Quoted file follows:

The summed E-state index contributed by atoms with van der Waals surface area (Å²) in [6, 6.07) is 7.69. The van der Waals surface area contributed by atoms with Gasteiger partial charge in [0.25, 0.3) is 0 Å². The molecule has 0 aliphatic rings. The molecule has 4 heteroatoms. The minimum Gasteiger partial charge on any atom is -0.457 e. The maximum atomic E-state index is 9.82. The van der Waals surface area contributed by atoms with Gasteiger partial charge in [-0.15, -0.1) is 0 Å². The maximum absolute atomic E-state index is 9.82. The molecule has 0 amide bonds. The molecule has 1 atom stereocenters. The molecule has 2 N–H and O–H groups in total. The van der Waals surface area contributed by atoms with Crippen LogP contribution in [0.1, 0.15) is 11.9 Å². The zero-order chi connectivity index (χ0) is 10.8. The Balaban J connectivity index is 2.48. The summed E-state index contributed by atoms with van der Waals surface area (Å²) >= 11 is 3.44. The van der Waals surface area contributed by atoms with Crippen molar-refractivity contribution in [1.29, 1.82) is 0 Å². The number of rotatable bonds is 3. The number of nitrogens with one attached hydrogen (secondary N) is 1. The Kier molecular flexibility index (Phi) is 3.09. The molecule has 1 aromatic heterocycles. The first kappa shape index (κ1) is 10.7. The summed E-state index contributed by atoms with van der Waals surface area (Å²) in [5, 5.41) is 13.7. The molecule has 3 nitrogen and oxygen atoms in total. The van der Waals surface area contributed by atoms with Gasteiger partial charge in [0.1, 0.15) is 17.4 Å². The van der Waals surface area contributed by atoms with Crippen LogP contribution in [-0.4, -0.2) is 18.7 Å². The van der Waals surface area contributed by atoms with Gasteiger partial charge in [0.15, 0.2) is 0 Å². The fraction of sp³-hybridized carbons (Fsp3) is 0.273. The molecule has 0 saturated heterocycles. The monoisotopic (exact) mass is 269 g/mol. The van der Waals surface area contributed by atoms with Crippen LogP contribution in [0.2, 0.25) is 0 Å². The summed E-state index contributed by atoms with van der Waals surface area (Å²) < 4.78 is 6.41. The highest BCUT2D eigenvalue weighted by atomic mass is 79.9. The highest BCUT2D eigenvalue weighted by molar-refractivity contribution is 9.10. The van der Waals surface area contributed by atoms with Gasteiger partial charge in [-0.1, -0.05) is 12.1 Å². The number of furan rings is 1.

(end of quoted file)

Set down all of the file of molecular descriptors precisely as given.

The summed E-state index contributed by atoms with van der Waals surface area (Å²) in [6, 6.07) is 7.69. The van der Waals surface area contributed by atoms with Gasteiger partial charge in [0.25, 0.3) is 0 Å². The molecule has 0 aliphatic rings. The molecule has 4 heteroatoms. The minimum Gasteiger partial charge on any atom is -0.457 e. The maximum atomic E-state index is 9.82. The van der Waals surface area contributed by atoms with Gasteiger partial charge in [-0.15, -0.1) is 0 Å². The maximum absolute atomic E-state index is 9.82. The molecule has 0 amide bonds. The molecule has 1 atom stereocenters. The molecule has 2 N–H and O–H groups in total. The van der Waals surface area contributed by atoms with Crippen LogP contribution in [0.1, 0.15) is 11.9 Å². The zero-order chi connectivity index (χ0) is 10.8. The Balaban J connectivity index is 2.48. The summed E-state index contributed by atoms with van der Waals surface area (Å²) >= 11 is 3.44. The van der Waals surface area contributed by atoms with Crippen molar-refractivity contribution in [1.29, 1.82) is 0 Å². The number of rotatable bonds is 3. The number of nitrogens with one attached hydrogen (secondary N) is 1. The Kier molecular flexibility index (Phi) is 3.09. The molecule has 1 aromatic heterocycles. The first kappa shape index (κ1) is 10.7. The summed E-state index contributed by atoms with van der Waals surface area (Å²) in [5, 5.41) is 13.7. The molecule has 3 nitrogen and oxygen atoms in total. The van der Waals surface area contributed by atoms with Gasteiger partial charge in [0.1, 0.15) is 17.4 Å². The van der Waals surface area contributed by atoms with Crippen LogP contribution in [-0.4, -0.2) is 18.7 Å². The van der Waals surface area contributed by atoms with Gasteiger partial charge in [0.15, 0.2) is 0 Å². The fraction of sp³-hybridized carbons (Fsp3) is 0.273. The molecule has 0 saturated heterocycles. The monoisotopic (exact) mass is 269 g/mol. The van der Waals surface area contributed by atoms with Crippen LogP contribution in [0.2, 0.25) is 0 Å². The summed E-state index contributed by atoms with van der Waals surface area (Å²) < 4.78 is 6.41. The highest BCUT2D eigenvalue weighted by atomic mass is 79.9. The highest BCUT2D eigenvalue weighted by molar-refractivity contribution is 9.10. The van der Waals surface area contributed by atoms with Gasteiger partial charge in [-0.1, -0.05) is 12.1 Å². The number of furan rings is 1.